Published during a period of widespread uncertainty regarding motor insurance premiums and a perceived increase in personal injury awards, the updated Book of Quantum is timely.

Mr Justice Peter Kelly, President of the High Court, welcomed the publication stating that the "new Book of Quantum will provide important data to all of those making awards or agreeing settlements in personal injuries cases. The fact that the publication has been updated, covers more injuries and has greater detail, is very positive".

ANALYSIS OF THE PREVAILING LEVEL OF DAMAGES

The Book of Quantum has been updated to reflect the existing level of damages awarded in respect of various injuries. According to the Injuries Board, in what can be described as a mammoth exercise of data collection, independent consultants analysed awards from over 51,000 personal injury claims in order to determine the prevailing levels of compensation. This analysis was not exclusively based on figures from the Injuries Board or decisions of the courts but also drew upon data from sources such as insurance company settlements and State Claims Agency cases. It is the most comprehensive publically available analysis of its kind carried out in Ireland.

NEW CATEGORIES OF INJURIES

The various categories of injuries have also been expanded. Previously, injuries such as concussion and partial finger amputation did not feature in the guidelines. The absence of guidance on these relatively common injuries led to a degree of uncertainty, which in turn increased the likelihood of rejected awards. It is hoped that this development will assist plaintiffs, legal practitioners and insurers to more accurately determine the suitability of an award for such injuries.

HOW IT WORKS

First published in 2004, the Book of Quantum operates as a set of general guidelines as to the amounts that may be awarded or assessed in personal injury claims.

In order to ascertain what "assessment range" may be appropriate for a particular injury, one should follow the steps below:

  • Identify Category of Injury (i.e. is it a Head Injury / Upper Limb Injury etc.?);
  • Understand the severity of the injury (is it mild, moderate, moderately severe or catastrophic?);
  • Look up the value range; and
  • Consider effect of multiple injuries.

In relation to the effect of multiple injuries, the updated Book of Quantum reiterates that it is not appropriate to simply add up values for the different injuries to determine the amount of compensation, rather there is likely to be an adjustment within the value range of the primary injury. It is significant, however, that the updated Book of Quantum no longer includes the word `minor' when referring to the adjustment within the value range.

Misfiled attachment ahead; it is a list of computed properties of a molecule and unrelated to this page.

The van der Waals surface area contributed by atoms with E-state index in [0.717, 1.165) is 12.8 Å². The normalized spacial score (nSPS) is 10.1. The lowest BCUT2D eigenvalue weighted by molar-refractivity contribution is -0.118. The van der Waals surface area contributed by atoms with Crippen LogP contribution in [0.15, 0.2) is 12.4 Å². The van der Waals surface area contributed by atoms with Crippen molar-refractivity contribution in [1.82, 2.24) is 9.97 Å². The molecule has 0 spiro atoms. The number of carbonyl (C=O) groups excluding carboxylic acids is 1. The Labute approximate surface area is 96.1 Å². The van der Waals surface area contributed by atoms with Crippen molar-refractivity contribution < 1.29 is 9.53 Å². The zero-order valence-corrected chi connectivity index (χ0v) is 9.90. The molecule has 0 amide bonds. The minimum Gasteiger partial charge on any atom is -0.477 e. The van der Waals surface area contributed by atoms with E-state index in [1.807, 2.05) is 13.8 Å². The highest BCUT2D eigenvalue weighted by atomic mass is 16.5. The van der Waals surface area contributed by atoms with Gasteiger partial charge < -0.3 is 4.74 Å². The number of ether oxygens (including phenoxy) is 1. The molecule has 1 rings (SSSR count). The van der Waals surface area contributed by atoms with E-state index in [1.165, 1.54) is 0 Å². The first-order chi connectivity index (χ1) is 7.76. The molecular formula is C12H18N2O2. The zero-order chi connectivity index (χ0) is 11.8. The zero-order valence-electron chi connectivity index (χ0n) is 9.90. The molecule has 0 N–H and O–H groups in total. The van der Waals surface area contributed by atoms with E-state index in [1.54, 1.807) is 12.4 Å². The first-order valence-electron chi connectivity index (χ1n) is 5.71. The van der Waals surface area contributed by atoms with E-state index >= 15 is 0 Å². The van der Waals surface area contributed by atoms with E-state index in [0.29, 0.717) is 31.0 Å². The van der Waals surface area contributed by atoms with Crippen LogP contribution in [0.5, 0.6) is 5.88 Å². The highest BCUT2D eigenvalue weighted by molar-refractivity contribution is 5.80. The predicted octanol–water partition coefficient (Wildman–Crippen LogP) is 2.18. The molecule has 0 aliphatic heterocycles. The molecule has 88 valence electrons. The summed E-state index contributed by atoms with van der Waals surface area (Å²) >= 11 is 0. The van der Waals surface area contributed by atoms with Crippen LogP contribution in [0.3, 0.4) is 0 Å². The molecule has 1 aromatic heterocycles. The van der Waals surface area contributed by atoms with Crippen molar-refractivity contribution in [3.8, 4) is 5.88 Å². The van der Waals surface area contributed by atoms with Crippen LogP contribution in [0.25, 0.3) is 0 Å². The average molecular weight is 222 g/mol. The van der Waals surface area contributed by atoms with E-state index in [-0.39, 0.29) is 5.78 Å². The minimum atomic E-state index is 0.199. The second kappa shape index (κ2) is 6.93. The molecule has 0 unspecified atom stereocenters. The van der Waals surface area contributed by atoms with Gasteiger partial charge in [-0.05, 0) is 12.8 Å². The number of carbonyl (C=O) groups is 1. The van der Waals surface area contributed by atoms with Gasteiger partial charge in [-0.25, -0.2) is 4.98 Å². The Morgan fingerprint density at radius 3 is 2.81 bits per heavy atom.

SIGNIFICANCE ALREADY OBSERVED IN THE IRISH COURTS

It is expected that the new guidelines will lead to more transparent and consistent awards for personal injury claims in the future. In fact, the significance of the new Book of Quantum has already been observed by the Courts. In a judgement delivered on 14 October 2016, Mr Justice Twomey in the High Court stated that "now that the Book of Quantum has been updated, it is important that this Court does have regard to the Book of Quantum 2016, as it is obliged to do under the 2004 Act. This is because, if this Court does not do so it would mean there would be less certainty regarding likely outcomes in personal injury cases before this Court".

This dicta from Mr Justice Twomey follows a number of recent Court of Appeal cases which identified general principles that should be applied by trial judges when assessing the appropriate level of general damages in personal injury cases. Incidentally, these Court of Appeal decisions saw damages for pain and suffering being cut by up to 50% and such decisions in turn appear to be having an impact on recent High Court awards (see our recent article entitled "Modest Damages for minor personal injuries" here) .

In a similar vein of thought, this newfound certainty may lead to a greater number of settlements and the earlier disposal of claims. If this is the case, a consequential effect might be a reduction in the costs of personal injuries litigation. Time will tell.